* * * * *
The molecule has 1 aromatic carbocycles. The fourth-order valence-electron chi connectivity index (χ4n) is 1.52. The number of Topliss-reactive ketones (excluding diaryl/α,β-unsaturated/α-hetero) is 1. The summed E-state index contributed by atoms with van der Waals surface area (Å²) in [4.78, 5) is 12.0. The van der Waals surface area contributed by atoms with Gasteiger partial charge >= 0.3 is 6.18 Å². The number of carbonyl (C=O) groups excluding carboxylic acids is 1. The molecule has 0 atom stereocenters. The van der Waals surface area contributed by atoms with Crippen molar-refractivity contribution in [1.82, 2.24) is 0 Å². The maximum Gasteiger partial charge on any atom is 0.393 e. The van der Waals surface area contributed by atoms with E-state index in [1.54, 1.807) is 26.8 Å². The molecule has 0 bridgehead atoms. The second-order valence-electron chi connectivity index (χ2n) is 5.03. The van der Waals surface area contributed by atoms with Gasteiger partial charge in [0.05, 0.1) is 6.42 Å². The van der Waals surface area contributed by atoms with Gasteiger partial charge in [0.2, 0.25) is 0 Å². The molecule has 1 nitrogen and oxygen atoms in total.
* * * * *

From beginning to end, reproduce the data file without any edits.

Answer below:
The molecule has 1 aromatic carbocycles. The fourth-order valence-electron chi connectivity index (χ4n) is 1.52. The number of Topliss-reactive ketones (excluding diaryl/α,β-unsaturated/α-hetero) is 1. The summed E-state index contributed by atoms with van der Waals surface area (Å²) in [4.78, 5) is 12.0. The van der Waals surface area contributed by atoms with Gasteiger partial charge >= 0.3 is 6.18 Å². The number of carbonyl (C=O) groups excluding carboxylic acids is 1. The molecule has 0 atom stereocenters. The van der Waals surface area contributed by atoms with Crippen molar-refractivity contribution in [1.82, 2.24) is 0 Å². The maximum Gasteiger partial charge on any atom is 0.393 e. The van der Waals surface area contributed by atoms with E-state index in [1.54, 1.807) is 26.8 Å². The molecule has 0 bridgehead atoms. The second-order valence-electron chi connectivity index (χ2n) is 5.03. The van der Waals surface area contributed by atoms with Gasteiger partial charge in [0.05, 0.1) is 6.42 Å². The van der Waals surface area contributed by atoms with Gasteiger partial charge in [0.2, 0.25) is 0 Å². The molecule has 1 nitrogen and oxygen atoms in total.